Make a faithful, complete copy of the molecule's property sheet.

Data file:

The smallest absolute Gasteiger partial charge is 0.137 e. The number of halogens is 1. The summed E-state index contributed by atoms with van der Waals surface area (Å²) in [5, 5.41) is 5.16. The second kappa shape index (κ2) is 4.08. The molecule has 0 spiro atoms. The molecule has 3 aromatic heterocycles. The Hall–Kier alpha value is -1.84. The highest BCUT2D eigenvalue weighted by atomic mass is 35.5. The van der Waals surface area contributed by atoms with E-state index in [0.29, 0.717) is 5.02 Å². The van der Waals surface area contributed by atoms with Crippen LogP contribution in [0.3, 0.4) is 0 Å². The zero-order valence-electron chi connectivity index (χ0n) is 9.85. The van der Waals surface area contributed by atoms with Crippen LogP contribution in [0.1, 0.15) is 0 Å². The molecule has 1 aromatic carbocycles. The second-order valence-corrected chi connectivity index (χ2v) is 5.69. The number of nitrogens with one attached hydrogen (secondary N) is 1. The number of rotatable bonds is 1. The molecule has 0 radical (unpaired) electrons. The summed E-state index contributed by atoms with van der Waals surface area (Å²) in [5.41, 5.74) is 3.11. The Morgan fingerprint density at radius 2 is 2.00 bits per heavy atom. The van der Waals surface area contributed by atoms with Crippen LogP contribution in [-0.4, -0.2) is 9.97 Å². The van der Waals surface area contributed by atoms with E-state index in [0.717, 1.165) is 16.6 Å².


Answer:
The smallest absolute Gasteiger partial charge is 0.137 e. The number of halogens is 1. The summed E-state index contributed by atoms with van der Waals surface area (Å²) in [5, 5.41) is 5.16. The second kappa shape index (κ2) is 4.08. The molecule has 0 spiro atoms. The molecule has 3 aromatic heterocycles. The Hall–Kier alpha value is -1.84. The highest BCUT2D eigenvalue weighted by atomic mass is 35.5. The van der Waals surface area contributed by atoms with E-state index in [0.29, 0.717) is 5.02 Å². The van der Waals surface area contributed by atoms with Crippen LogP contribution in [0.3, 0.4) is 0 Å². The zero-order valence-electron chi connectivity index (χ0n) is 9.85. The van der Waals surface area contributed by atoms with Crippen LogP contribution in [0.1, 0.15) is 0 Å². The molecule has 1 aromatic carbocycles. The second-order valence-corrected chi connectivity index (χ2v) is 5.69. The number of nitrogens with one attached hydrogen (secondary N) is 1. The number of rotatable bonds is 1. The molecule has 0 radical (unpaired) electrons. The summed E-state index contributed by atoms with van der Waals surface area (Å²) in [5.41, 5.74) is 3.11. The Morgan fingerprint density at radius 2 is 2.00 bits per heavy atom. The van der Waals surface area contributed by atoms with Crippen LogP contribution in [-0.4, -0.2) is 9.97 Å². The van der Waals surface area contributed by atoms with E-state index in [0.717, 1.165) is 16.6 Å².